Ohio Lawmakers Encourage Students to Limit Screen Time

Ohio state senators have approved a measure aimed at restricting cell phone use within school premises. However, the bill grants local school districts the authority to establish their own guidelines for student cell phone usage.

“Navigating parenthood in the smartphone era is undoubtedly more challenging than previous generations,” stated Natalie Hastings, a mother of two.

Emphasizing the significance of setting boundaries regarding technology, Hastings highlighted the difficulties encountered in managing cell phone usage at schools.

“Instances of bullying and unauthorized video recording prompted the implementation of specific protocols at the school level, allowing students to carry phones to school but power them off and store them in their backpacks,” she shared.

Commencing in the upcoming fall semester of 2023, Akron Public Schools will enforce a new policy mandating secondary students to store their cell phones in magnetically sealed “Yondr” bags. While students can use their phones during designated times such as lunch or breaks, they must ensure phones are on silent mode and securely stored when not in use.

Educational institutions across Ohio are intensifying measures against phone usage, with state legislators actively participating in the initiative.

“Prohibiting smartphone usage during instructional hours is a commendable concept,” stated Senate President Matt Huffman (R-Lima).

Huffman and his colleagues recently passed House Bill 250, a legislation introducing a directive requiring public schools to establish cell phone regulations, emphasizing minimal phone usage throughout the school day.

Moreover, the bill mandates the Department of Education and Workforce to craft a standardized policy on student phone usage, a move prompted by Governor Mike DeWine’s concerns over the adverse effects of phones on students’ well-being.

Hastings expressed general support for the Senate’s bill.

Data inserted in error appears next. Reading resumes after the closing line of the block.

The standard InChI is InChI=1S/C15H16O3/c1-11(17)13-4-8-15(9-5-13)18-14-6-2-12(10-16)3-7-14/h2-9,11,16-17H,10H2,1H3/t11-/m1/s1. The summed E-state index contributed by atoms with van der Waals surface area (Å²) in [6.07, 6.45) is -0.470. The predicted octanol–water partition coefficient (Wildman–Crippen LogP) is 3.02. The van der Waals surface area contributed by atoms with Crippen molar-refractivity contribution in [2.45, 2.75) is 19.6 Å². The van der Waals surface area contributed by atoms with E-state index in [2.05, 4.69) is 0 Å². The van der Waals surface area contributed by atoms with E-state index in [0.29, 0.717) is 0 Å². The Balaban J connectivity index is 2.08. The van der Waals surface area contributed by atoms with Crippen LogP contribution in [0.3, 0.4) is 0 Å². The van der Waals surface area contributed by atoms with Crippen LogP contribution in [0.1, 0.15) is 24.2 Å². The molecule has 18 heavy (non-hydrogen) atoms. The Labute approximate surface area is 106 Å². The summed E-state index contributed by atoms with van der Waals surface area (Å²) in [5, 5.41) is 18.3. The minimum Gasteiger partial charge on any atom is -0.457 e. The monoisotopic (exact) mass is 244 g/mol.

“I believe each school principal is best positioned to tailor the regulations to the specific student body they oversee,” Hastings noted.

She expressed reservations about an alternate proposal — H.B. 485, which seeks to restrict personal devices like phones, laptops, headphones, and smartwatches unless authorized by the teacher, required for emergencies, health-related purposes, or specific accommodations for students with disabilities.

The bill necessitates public schools to devise internet safety guidelines and to introduce courses on the potential downsides of social media for students in grades 6-12.

However, it remains uncertain whether House Speaker Jason Stephens (R-Kitts Hill) aligns with the Senate’s perspective.

“Questions were raised within our caucus regarding the specifics of the cell phone regulations, with several members desiring a detailed understanding of the proposed language,” Stephens remarked.

State Representative Tom Young (R-Washington Township), the sponsor of H.B. 485, expressed reservations about the Senate’s actions.

“While they have the prerogative to proceed, we intend to conduct hearings on my bill to gather feedback from districts and stakeholders to ensure the adoption of best practices,” Young emphasized. “Citizens must have the opportunity to voice their opinions on consequential legislation, especially one of paramount importance. We aim to approach this matter conscientiously.”

Hastings urged for a gradual approach and emphasized the evolving landscape of addressing distractions caused by technology.

The Senate’s version will now undergo a final voting process in the House.

This news piece was originally featured on News5Cleveland.com and is being shared through the Ohio Capital Journal under a content-sharing agreement. It is exclusive to WEWS in Cleveland and cannot be republished freely by other news outlets unlike other OCJ articles.

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